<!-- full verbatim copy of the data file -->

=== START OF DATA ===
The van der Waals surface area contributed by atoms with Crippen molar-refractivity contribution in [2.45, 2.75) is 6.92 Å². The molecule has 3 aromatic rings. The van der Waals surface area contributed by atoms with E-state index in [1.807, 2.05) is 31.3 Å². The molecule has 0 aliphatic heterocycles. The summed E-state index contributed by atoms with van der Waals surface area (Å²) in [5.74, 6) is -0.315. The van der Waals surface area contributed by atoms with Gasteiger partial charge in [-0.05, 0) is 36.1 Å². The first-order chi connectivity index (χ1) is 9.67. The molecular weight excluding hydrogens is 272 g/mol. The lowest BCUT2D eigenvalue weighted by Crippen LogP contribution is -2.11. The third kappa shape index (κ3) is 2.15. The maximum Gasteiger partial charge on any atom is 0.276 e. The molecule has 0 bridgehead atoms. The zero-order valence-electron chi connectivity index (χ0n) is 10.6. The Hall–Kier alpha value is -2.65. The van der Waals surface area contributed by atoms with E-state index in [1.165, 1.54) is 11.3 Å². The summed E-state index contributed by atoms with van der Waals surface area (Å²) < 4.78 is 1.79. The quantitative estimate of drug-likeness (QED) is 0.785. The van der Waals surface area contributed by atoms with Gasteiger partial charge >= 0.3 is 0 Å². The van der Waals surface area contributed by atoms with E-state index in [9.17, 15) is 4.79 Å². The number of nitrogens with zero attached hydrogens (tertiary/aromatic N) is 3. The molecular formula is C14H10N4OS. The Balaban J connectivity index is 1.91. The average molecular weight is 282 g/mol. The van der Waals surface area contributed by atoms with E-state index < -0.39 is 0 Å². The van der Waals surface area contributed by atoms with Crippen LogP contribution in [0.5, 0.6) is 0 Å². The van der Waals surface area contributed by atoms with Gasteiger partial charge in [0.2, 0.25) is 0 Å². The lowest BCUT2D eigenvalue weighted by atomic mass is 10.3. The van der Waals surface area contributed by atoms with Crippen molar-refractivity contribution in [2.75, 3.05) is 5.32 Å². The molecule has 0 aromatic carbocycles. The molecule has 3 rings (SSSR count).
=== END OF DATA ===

The van der Waals surface area contributed by atoms with Crippen molar-refractivity contribution in [2.45, 2.75) is 6.92 Å². The molecule has 3 aromatic rings. The van der Waals surface area contributed by atoms with E-state index in [1.807, 2.05) is 31.3 Å². The molecule has 0 aliphatic heterocycles. The summed E-state index contributed by atoms with van der Waals surface area (Å²) in [5.74, 6) is -0.315. The van der Waals surface area contributed by atoms with Gasteiger partial charge in [-0.05, 0) is 36.1 Å². The first-order chi connectivity index (χ1) is 9.67. The molecular weight excluding hydrogens is 272 g/mol. The lowest BCUT2D eigenvalue weighted by Crippen LogP contribution is -2.11. The third kappa shape index (κ3) is 2.15. The maximum Gasteiger partial charge on any atom is 0.276 e. The molecule has 0 bridgehead atoms. The zero-order valence-electron chi connectivity index (χ0n) is 10.6. The Hall–Kier alpha value is -2.65. The van der Waals surface area contributed by atoms with E-state index in [1.165, 1.54) is 11.3 Å². The summed E-state index contributed by atoms with van der Waals surface area (Å²) < 4.78 is 1.79. The quantitative estimate of drug-likeness (QED) is 0.785. The van der Waals surface area contributed by atoms with Gasteiger partial charge >= 0.3 is 0 Å². The van der Waals surface area contributed by atoms with E-state index in [9.17, 15) is 4.79 Å². The number of nitrogens with zero attached hydrogens (tertiary/aromatic N) is 3. The molecular formula is C14H10N4OS. The Balaban J connectivity index is 1.91. The average molecular weight is 282 g/mol. The van der Waals surface area contributed by atoms with E-state index < -0.39 is 0 Å². The van der Waals surface area contributed by atoms with Crippen LogP contribution in [0.5, 0.6) is 0 Å². The van der Waals surface area contributed by atoms with Gasteiger partial charge in [0.2, 0.25) is 0 Å². The lowest BCUT2D eigenvalue weighted by atomic mass is 10.3. The van der Waals surface area contributed by atoms with Crippen molar-refractivity contribution in [2.75, 3.05) is 5.32 Å². The molecule has 0 aromatic carbocycles. The molecule has 3 rings (SSSR count).